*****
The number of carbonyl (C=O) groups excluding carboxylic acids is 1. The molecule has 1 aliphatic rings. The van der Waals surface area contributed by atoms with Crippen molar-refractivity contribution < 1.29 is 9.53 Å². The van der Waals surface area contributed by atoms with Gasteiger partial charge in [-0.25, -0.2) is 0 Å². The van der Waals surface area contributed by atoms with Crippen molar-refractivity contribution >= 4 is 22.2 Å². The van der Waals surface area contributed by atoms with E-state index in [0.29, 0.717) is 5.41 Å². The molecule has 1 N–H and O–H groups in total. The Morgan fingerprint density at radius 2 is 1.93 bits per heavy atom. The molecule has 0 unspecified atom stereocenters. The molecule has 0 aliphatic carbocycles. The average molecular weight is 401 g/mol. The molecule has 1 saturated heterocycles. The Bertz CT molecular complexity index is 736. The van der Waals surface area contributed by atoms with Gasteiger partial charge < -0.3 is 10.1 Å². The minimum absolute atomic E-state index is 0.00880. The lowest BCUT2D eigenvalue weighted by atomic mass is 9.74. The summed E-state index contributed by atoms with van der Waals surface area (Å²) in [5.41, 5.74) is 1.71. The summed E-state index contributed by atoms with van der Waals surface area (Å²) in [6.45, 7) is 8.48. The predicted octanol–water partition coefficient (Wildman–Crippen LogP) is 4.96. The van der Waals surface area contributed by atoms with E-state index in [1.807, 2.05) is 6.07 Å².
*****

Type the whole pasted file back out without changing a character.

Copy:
The number of carbonyl (C=O) groups excluding carboxylic acids is 1. The molecule has 1 aliphatic rings. The van der Waals surface area contributed by atoms with Crippen molar-refractivity contribution < 1.29 is 9.53 Å². The van der Waals surface area contributed by atoms with Gasteiger partial charge in [-0.25, -0.2) is 0 Å². The van der Waals surface area contributed by atoms with Crippen molar-refractivity contribution >= 4 is 22.2 Å². The van der Waals surface area contributed by atoms with E-state index in [0.29, 0.717) is 5.41 Å². The molecule has 1 N–H and O–H groups in total. The Morgan fingerprint density at radius 2 is 1.93 bits per heavy atom. The molecule has 0 unspecified atom stereocenters. The molecule has 0 aliphatic carbocycles. The average molecular weight is 401 g/mol. The molecule has 1 saturated heterocycles. The Bertz CT molecular complexity index is 736. The van der Waals surface area contributed by atoms with Gasteiger partial charge < -0.3 is 10.1 Å². The minimum absolute atomic E-state index is 0.00880. The lowest BCUT2D eigenvalue weighted by atomic mass is 9.74. The summed E-state index contributed by atoms with van der Waals surface area (Å²) in [5.41, 5.74) is 1.71. The summed E-state index contributed by atoms with van der Waals surface area (Å²) in [6.45, 7) is 8.48. The predicted octanol–water partition coefficient (Wildman–Crippen LogP) is 4.96. The van der Waals surface area contributed by atoms with E-state index in [1.807, 2.05) is 6.07 Å².